2. 2. 18 Proactive Marketing for New and Experienced Library Directors of its parent institution. Currently administrators and academic library directors alike fail to recognize that the library is a unit much like other units on any campus, where teaching, learning, and life experiences occur, rather than a place where books (and their ideas) go to die. Academic libraries within parent institutions: getting on the same page Bound to a parent institution, academic libraries are ruled by political and (hopefully) ethical forces. John Budd (2008: 124; see also p. 2) focuses some attention on the situation of academic libraries and librarians within their parent institutional settings and how politics and ethics impact their development as organizations. Specifically, he mentions that no matter how big or small the parent institution (college or university), influences are derived from the parent’s ideologies, missions, objectives, and tactics (ibid.: 252). In the best situations, academic libraries and librarians can develop within these parameters, or find ways to avoid obstacles, since the parent is fair and reasonable. Unfortunately, according to Budd (ibid.: 123), the academic library and the parent institution are at times not on the same page: Overwhelmingly libraries are parts of larger parent organizations, which may reside in the public or the private sectors. It would be easy to defer responsibility for ethical action to those parent organizations, but that would entail abdicating a professional ethos that we should adhere to. In a perfect world librarians would be on the same ethical page as administrators, boards, principals, etc. We don’t live in a perfect world, though. Political expediency, injudicious appropriation and use of funds, petty power grabs, and more serious abrogations are not uncommon in schools, colleges and universities, communities, businesses, and the professions. Budd’s observations about the worst situations deserve some consideration in terms of marketing the academic library through its physical space. The authors of this book have experience working in a library at an institution where an upper-level administrator announced at a faculty meeting that she questioned the need for the university to have a library in the near future. A person who often cited blogs rather than scholarship in presentations to faculty, she based her information on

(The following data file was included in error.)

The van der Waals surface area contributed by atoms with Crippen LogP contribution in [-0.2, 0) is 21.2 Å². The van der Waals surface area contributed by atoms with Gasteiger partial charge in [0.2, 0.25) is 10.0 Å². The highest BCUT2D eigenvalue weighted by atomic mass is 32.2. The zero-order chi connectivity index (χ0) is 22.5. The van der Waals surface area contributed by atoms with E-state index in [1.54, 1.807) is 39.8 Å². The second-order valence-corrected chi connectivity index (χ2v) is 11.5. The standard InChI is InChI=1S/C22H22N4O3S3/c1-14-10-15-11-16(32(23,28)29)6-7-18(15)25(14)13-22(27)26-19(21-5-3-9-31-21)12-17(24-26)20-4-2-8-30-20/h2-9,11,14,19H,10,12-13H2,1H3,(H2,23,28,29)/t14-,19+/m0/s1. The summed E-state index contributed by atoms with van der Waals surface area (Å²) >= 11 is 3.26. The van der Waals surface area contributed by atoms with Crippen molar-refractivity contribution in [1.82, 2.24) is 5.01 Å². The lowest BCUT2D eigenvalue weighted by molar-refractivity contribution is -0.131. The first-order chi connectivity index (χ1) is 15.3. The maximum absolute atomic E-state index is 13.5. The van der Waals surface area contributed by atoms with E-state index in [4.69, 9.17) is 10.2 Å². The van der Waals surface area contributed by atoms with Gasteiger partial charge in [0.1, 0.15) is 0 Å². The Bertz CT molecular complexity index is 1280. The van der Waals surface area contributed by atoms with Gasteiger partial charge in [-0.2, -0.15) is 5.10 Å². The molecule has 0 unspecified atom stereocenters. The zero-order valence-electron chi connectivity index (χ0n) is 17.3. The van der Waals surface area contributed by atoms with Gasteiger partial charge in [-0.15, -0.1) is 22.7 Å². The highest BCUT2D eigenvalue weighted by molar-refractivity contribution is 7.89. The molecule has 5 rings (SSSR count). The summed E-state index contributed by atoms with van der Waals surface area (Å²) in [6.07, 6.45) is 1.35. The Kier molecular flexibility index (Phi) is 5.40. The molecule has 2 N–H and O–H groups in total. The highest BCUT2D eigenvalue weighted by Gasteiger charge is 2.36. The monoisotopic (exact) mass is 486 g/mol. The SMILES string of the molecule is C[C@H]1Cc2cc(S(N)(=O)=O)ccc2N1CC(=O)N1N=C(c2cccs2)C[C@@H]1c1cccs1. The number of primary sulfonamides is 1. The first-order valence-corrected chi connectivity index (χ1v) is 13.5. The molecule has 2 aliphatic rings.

3. 3. 19 The academic library as an educational system news about a public library that disposed of its entire physical collection and became an all-electronic entity, failing to realize critical differences in mission between academic and public libraries. The further reality was that she came from a corporate background (a family in the banking industry) and was eyeing library space as a means of creating museum- like displays for local businesses. For the new director thrown into such a situation, motivations become irrelevant, since the political reality is an administrator whose short-term thinking for the library runs antithetical to what any good academic library needs to do in its long-term planning. Political issues can exist outside the institution itself, on an even larger scale. In Louisiana recently, where academic libraries are part of a statewide consortium that quadruples their buying power for an integrated library system (ILS) and databases, the state legislature decided to cut the consortium’s funding drastically (fortunately, after one year of this, the legislature saw its error and fully funded the consortium once again). Libraries there were faced with a reality that if they could not significantly increase their own budgets to fund the consortium themselves or become stand-alone information consumers, most database access, and anywhere from 60 to 90 percent of journal titles, would disappear, and no library in the state had yet created a preservation repository like LOCKSS (Lots of Copies Keep Stuff Safe) to keep all the electronic resources it rightfully owned safe and accessible. It may be possible to take some solace in Budd’s remark that “perhaps the most important thing we can realize as professionals working in organizations is that we can and must accept responsibility for our actions and decisions, but that we can’t force others to make the decisions we would make” (ibid.: 123). However, proactive marketing, if effective, can go a long way towards ameliorating such situations as these. In the case of the issue with the state legislature, a group of librarians associated with the ACRL Louisiana chapter created a media blitz that eventually convinced legislators to change their minds. Keeping up with political and ethical situations The authors of this book are as cognizant as Budd that politics and ethics make for many unfair, uncontrollable situations. One proactive approach to alleviate these is for academic library directors to be engaged, alongside library faculty, in the parent institution’s governance, leading